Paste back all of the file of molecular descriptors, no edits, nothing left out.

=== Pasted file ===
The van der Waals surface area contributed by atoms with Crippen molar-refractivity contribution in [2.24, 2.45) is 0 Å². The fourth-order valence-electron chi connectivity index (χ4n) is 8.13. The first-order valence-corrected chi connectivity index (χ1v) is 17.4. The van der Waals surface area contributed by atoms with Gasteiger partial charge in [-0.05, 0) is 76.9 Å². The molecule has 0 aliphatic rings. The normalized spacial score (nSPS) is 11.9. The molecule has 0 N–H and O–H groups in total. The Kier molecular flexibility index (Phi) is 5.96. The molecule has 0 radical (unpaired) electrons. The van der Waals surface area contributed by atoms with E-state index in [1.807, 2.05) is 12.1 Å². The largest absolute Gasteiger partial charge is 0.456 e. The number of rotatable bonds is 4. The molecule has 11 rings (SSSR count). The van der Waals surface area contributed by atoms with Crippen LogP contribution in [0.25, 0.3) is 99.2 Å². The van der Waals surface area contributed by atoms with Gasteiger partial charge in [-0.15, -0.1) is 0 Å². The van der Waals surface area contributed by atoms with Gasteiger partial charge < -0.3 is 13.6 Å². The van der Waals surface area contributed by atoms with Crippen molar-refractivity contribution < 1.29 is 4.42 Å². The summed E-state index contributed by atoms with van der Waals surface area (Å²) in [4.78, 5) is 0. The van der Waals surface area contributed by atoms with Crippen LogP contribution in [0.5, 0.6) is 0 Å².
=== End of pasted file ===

The van der Waals surface area contributed by atoms with Crippen molar-refractivity contribution in [2.24, 2.45) is 0 Å². The fourth-order valence-electron chi connectivity index (χ4n) is 8.13. The first-order valence-corrected chi connectivity index (χ1v) is 17.4. The van der Waals surface area contributed by atoms with Gasteiger partial charge in [-0.05, 0) is 76.9 Å². The molecule has 0 aliphatic rings. The normalized spacial score (nSPS) is 11.9. The molecule has 0 N–H and O–H groups in total. The Kier molecular flexibility index (Phi) is 5.96. The molecule has 0 radical (unpaired) electrons. The van der Waals surface area contributed by atoms with E-state index in [1.807, 2.05) is 12.1 Å². The largest absolute Gasteiger partial charge is 0.456 e. The number of rotatable bonds is 4. The molecule has 11 rings (SSSR count). The van der Waals surface area contributed by atoms with Crippen LogP contribution in [0.25, 0.3) is 99.2 Å². The van der Waals surface area contributed by atoms with Gasteiger partial charge in [-0.15, -0.1) is 0 Å². The van der Waals surface area contributed by atoms with Gasteiger partial charge < -0.3 is 13.6 Å². The van der Waals surface area contributed by atoms with Crippen molar-refractivity contribution < 1.29 is 4.42 Å². The summed E-state index contributed by atoms with van der Waals surface area (Å²) in [4.78, 5) is 0. The van der Waals surface area contributed by atoms with Crippen LogP contribution in [0.5, 0.6) is 0 Å².